In Hashman, at 216, the Court of Appeals held that the police must have a "justifiable and reasonable basis to suspect criminal activity" before they may effect a ruse entry.Summary of this case from State v. Hastings
December 11, 1986.
 Searches and Seizures — Consent — Voluntariness — Determination. The voluntariness of a consent to search is an issue of fact which requires an evaluation of the totality of the circumstances to decide.
 Searches and Seizures — Consent — Deception To Gain Entry — Validity. The police may use a ruse to gain entry to a residence to conduct a criminal investigation so long as they have a justifiable and reasonable basis to suspect criminal activity within the residence.
 Searches and Seizures — Warrant — Affidavit — Sufficiency — Test. An affidavit establishes probable cause for the issuance of a search warrant if it sets forth sufficient facts from which a reasonable person could conclude that criminal activity probably is present.
 Searches and Seizures — Warrant — Affidavit — False Information — Burden of Proof. A criminal defendant has the burden of proving by a preponderance of the evidence that false statements included in an affidavit supporting a search warrant were made intentionally, knowingly, or with reckless disregard for the truth.
 Appeal — Findings of Fact — Review — Conclusions of Law. An appellate court determines whether findings of fact are supported by substantial evidence and, in turn, whether the findings of fact support the conclusions of law and the judgment.
Nature of Action: Prosecution for a controlled substances violation. A police officer had used a ruse to gain entry to the defendant's residence and subsequently used information discovered while in the residence to obtain a search warrant.
Superior Court: The Superior Court for Thurston County, No. 84-1-00271-2, Carol A. Fuller, J., on November 14, 1984, refused to suppress evidence found during the execution of the warrant.
Court of Appeals: Holding that the use of the ruse was proper under the circumstances, that there was probable cause to issue the warrant, and that both the findings and conclusions were adequately supported, the court affirms the decision of the trial court.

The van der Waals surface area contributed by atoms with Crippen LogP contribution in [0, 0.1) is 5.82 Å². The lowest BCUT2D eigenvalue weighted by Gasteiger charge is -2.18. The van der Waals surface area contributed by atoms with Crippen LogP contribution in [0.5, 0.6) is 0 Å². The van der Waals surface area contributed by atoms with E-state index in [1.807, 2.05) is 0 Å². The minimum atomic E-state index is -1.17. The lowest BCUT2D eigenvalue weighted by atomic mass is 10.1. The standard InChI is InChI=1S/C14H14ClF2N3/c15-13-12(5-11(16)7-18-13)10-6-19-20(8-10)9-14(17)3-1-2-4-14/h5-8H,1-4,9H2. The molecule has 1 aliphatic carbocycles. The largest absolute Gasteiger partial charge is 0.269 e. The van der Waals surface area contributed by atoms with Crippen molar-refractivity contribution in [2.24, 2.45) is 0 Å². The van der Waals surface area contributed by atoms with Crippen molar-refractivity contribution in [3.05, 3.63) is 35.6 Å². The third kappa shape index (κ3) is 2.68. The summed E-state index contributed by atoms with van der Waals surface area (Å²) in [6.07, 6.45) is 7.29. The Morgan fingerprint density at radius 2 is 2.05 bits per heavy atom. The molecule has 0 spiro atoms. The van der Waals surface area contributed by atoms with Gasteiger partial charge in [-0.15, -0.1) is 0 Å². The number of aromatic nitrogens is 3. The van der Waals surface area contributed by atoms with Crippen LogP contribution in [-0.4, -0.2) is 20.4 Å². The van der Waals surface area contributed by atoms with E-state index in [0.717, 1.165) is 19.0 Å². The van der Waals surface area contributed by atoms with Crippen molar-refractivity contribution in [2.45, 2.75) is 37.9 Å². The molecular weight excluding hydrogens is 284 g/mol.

G. Saxon Rodgers and Ditlevson, Rodgers Jarrett, P.S., for appellant.
Patrick D. Sutherland, Prosecuting Attorney, and John S. Bumford, Deputy, for respondent.
Jerry Hashman appeals the denial of his motion to suppress evidence found in his rented home, claiming that the police illegally used a ruse to enter the house and that the warrant, based upon information obtained during the entry, was defective. He also claims that the findings of fact do not support the conclusions of law. We affirm.
Hashman was renting a house that Thurston Youth Services (TYS) was considering for use as a group home. On May 7, 1984, TYS representatives, including a Lacey police officer, visited the home to inspect it. The officer, Walt Berggren, attended only in a civilian capacity. While touring the home, he smelled a musty odor that he thought was marijuana coming from a locked room that allegedly contained auto parts and tools. A week later Berggren observed Hashman's house from a nearby driveway. He noticed that the window in the locked room was covered, but that there was a halo of bluish light around the window, which he associated with a marijuana growing operation.
Another week later Berggren reported his findings to Officer Suessman, who was a member of Thurston County's Drug Enforcement Unit. The week delay was due to the fact that Suessman was on vacation during the time Berggren visited and observed Hashman's home.
Suessman was concerned that Berggren's information would be stale because Hashman could have moved from the residence or moved the marijuana. With permission from the landlord (owner) of the house, he went to the house and contacted Hashman and told him he was a contractor and needed to look at the residence for minor renovation work. Hashman agreed to the visit and gave Suessman and a fellow officer a tour of the home. Suessman smelled the distinct odor of fresh growing marijuana and noticed mold and mildew along the ceiling of the wall adjacent to the locked room. Suessman walked outside the house and observed the covered window and moisture that appeared to be coming from the inside. Based on these findings, Suessman obtained a telephonic search warrant, returned to the house, and seized marijuana plants and records.
Hashman argues that the seized evidence should be suppressed because it was illegal for Suessman to use a ruse to enter the house to obtain probable cause for the warrant. The State contends that Hashman consented to Suessman's entry and tour through the house.
Both the United States and Washington Constitutions protect a citizen's privacy interests. U.S. Const. amend. 4; Const. art. 1, § 7. The protection covers areas where the citizen has an expectation of privacy, so long as it is an expectation that society recognizes as reasonable. United States v. Roberts, 747 F.2d 537, 541 (9th Cir. 1984). Without question, the home is accorded the full range of Fourth Amendment protections. Lewis v. United States, 385 U.S. 206, 17 L.Ed.2d 312, 87 S.Ct. 424, 427 (1966).